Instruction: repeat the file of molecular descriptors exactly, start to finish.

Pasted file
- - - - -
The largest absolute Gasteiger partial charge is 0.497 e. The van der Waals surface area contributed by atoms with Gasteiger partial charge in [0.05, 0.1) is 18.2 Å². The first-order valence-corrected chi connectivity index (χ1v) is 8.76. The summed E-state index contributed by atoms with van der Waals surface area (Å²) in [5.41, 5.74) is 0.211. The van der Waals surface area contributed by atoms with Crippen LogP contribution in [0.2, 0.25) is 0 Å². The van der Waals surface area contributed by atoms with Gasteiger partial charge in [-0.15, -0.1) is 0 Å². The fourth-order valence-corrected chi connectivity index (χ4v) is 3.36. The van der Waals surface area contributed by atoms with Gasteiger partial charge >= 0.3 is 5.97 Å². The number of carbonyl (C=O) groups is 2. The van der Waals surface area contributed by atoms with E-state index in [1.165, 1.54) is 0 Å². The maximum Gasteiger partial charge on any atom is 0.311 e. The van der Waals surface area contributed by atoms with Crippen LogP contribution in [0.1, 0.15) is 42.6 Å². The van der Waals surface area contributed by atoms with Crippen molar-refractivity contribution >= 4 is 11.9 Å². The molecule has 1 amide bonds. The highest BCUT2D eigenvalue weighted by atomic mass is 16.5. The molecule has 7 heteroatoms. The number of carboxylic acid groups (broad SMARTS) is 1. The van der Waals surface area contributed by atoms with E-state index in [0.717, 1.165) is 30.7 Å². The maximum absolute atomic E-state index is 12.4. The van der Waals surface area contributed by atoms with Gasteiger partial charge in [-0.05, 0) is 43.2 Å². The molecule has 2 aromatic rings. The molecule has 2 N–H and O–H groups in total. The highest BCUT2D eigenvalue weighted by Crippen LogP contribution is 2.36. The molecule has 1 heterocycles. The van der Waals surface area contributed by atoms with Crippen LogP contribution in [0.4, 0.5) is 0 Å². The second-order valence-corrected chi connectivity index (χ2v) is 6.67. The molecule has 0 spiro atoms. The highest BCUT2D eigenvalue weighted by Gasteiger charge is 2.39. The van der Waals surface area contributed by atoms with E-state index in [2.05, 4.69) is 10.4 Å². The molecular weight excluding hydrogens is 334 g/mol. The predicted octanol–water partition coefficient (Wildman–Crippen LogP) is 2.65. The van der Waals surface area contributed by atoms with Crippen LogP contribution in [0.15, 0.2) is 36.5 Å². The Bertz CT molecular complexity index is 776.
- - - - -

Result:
The largest absolute Gasteiger partial charge is 0.497 e. The van der Waals surface area contributed by atoms with Gasteiger partial charge in [0.05, 0.1) is 18.2 Å². The first-order valence-corrected chi connectivity index (χ1v) is 8.76. The summed E-state index contributed by atoms with van der Waals surface area (Å²) in [5.41, 5.74) is 0.211. The van der Waals surface area contributed by atoms with Crippen LogP contribution in [0.2, 0.25) is 0 Å². The van der Waals surface area contributed by atoms with Gasteiger partial charge in [-0.15, -0.1) is 0 Å². The fourth-order valence-corrected chi connectivity index (χ4v) is 3.36. The van der Waals surface area contributed by atoms with Gasteiger partial charge >= 0.3 is 5.97 Å². The number of carbonyl (C=O) groups is 2. The van der Waals surface area contributed by atoms with E-state index in [1.165, 1.54) is 0 Å². The maximum Gasteiger partial charge on any atom is 0.311 e. The van der Waals surface area contributed by atoms with Crippen LogP contribution in [0.1, 0.15) is 42.6 Å². The van der Waals surface area contributed by atoms with Crippen molar-refractivity contribution >= 4 is 11.9 Å². The molecule has 1 amide bonds. The highest BCUT2D eigenvalue weighted by atomic mass is 16.5. The molecule has 7 heteroatoms. The number of carboxylic acid groups (broad SMARTS) is 1. The van der Waals surface area contributed by atoms with E-state index in [0.717, 1.165) is 30.7 Å². The maximum absolute atomic E-state index is 12.4. The van der Waals surface area contributed by atoms with Gasteiger partial charge in [-0.05, 0) is 43.2 Å². The molecule has 2 aromatic rings. The molecule has 2 N–H and O–H groups in total. The highest BCUT2D eigenvalue weighted by Crippen LogP contribution is 2.36. The molecule has 1 heterocycles. The van der Waals surface area contributed by atoms with Crippen LogP contribution in [0.4, 0.5) is 0 Å². The second-order valence-corrected chi connectivity index (χ2v) is 6.67. The molecule has 0 spiro atoms. The highest BCUT2D eigenvalue weighted by Gasteiger charge is 2.39. The van der Waals surface area contributed by atoms with E-state index in [2.05, 4.69) is 10.4 Å². The molecular weight excluding hydrogens is 334 g/mol. The predicted octanol–water partition coefficient (Wildman–Crippen LogP) is 2.65. The van der Waals surface area contributed by atoms with Crippen LogP contribution in [0.15, 0.2) is 36.5 Å². The Bertz CT molecular complexity index is 776.